Need to Know: May 15, 2018
Fresh useful insights for people advancing quality, innovative and sustainable journalism
You might have heard: Medium abruptly cancelled the membership programs of its 21 remaining subscription publisher partners (Nieman Lab)
But did you know: Medium will ‘pay each of the affected publishers four month’s worth of any revenue they were making through this program’ (Columbia Journalism Review)
Last week Medium abruptly ended its membership product to focus fully on its own site-wide subscription model, which it offers for $5 a month. Of the 21 publishers who had paying members, 12 were bringing in less than $100 a month on memberships, and a handful of those publications had stopped regularly posting on Medium altogether, a spokesperson said. “To help smooth the transition,” Michael Sippey, Medium’s vice president of product said, “we will pay each of the affected publishers four month’s worth of any revenue they were making through this program. We’re reaching out to these publishers individually.”
+ Noted: Bill O’Reilly is in talks to return to cable news at Newsmax TV, one year after being forced out from Fox News amid sexual harassment allegations (Page Six); Omidyar Network grants De Correspondent $950,000 in runway funding, as the membership model outlet plans English-language launch (Medium, De Correspondent); Americans 25-34 years old spend 18.4 hours a week watching live TV while those 50-64 watch 39.6 hours (The New York Times); Reacting to plunging revenues, Salt Lake Tribune lays off a third of its newsroom (Salt Lake Tribune); CBS files lawsuit against majority shareholder Shari Redstone, accusing her of pressing for Viacom merger against wishes of CBS board members (Variety)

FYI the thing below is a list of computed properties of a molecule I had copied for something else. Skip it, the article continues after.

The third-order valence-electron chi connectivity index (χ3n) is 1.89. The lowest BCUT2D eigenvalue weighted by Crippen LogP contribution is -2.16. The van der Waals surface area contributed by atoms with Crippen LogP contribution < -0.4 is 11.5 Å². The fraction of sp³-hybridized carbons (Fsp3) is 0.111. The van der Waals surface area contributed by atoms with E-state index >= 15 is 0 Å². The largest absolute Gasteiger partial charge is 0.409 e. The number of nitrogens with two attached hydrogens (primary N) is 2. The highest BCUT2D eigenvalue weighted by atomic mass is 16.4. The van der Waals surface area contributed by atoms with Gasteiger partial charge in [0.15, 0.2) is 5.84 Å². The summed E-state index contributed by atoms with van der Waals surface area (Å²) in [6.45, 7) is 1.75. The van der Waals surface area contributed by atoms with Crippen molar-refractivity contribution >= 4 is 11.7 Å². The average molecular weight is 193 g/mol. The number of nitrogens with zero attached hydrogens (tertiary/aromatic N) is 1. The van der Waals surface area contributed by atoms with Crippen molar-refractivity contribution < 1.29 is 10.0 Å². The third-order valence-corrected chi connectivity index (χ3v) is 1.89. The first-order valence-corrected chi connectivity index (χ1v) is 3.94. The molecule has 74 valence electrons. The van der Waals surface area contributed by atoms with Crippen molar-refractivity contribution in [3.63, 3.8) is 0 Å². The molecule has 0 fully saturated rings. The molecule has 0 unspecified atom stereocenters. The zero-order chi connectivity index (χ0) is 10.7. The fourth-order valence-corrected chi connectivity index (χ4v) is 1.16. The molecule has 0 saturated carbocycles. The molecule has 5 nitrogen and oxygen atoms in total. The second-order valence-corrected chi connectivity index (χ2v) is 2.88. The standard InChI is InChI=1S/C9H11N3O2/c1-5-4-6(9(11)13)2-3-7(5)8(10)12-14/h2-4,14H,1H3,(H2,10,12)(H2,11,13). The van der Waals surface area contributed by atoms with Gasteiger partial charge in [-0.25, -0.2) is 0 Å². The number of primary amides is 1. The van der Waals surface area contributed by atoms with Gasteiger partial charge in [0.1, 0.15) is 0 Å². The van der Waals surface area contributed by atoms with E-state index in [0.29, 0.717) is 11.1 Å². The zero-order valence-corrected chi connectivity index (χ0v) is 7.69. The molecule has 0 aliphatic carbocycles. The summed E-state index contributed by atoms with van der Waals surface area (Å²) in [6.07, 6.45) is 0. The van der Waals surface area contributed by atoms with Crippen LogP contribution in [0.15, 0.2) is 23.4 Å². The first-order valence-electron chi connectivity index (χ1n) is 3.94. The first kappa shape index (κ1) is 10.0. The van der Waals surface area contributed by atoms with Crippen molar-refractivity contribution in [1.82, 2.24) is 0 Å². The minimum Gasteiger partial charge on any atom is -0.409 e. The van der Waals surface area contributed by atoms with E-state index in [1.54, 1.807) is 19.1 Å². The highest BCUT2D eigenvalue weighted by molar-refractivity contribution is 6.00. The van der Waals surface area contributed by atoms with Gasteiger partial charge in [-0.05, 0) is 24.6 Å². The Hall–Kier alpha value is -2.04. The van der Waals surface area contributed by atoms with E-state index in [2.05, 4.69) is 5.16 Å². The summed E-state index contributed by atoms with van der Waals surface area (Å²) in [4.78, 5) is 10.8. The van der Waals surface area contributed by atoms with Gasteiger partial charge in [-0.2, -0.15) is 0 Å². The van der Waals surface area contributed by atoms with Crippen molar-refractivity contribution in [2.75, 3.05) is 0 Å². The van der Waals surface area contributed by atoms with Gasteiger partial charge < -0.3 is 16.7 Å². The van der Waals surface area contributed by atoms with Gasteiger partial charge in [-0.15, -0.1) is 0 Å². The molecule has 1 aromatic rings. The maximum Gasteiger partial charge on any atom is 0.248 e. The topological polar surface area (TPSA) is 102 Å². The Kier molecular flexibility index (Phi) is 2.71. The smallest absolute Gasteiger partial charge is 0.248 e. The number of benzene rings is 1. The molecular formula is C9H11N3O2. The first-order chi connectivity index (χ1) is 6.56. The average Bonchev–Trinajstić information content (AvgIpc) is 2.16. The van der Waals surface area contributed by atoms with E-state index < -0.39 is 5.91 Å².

Two powerhouse gatherings in the journalism world happened last week, digging into topics from collaborative journalism to reader revenue. The ONA Insights event in Toronto featured keynotes on Vox Media’s editorial voice and blockchain in journalism with dives into newsletters, analytics, growth in international audience, and more. In New Jersey, the Center for Cooperative Media’s collaborators met to brainstorm about working together in journalism at the Collaborative Journalism Summit.
A Q&A with The Guardian’s chief supporter officer (sort of) on selling journalism (Global Editors’ Network)
The Guardian reports that it is well on track with its three-year strategy to make itself sustainable and break even at operating level by 2018–19. Anna Bateson was appointed as the Guardian’s first ever chief customer officer in 2017. As part of her role, she takes global responsibility for the Guardian’s membership, subscription and contributions programs. Bateson joined the Guardian from Google, where she was director of global consumer marketing at YouTube. “Membership isn’t about perks,” says Bateson. “The desire to support our journalism, and the satisfaction in playing a part in the funding of the public service mission of quality journalism is the biggest motivation.”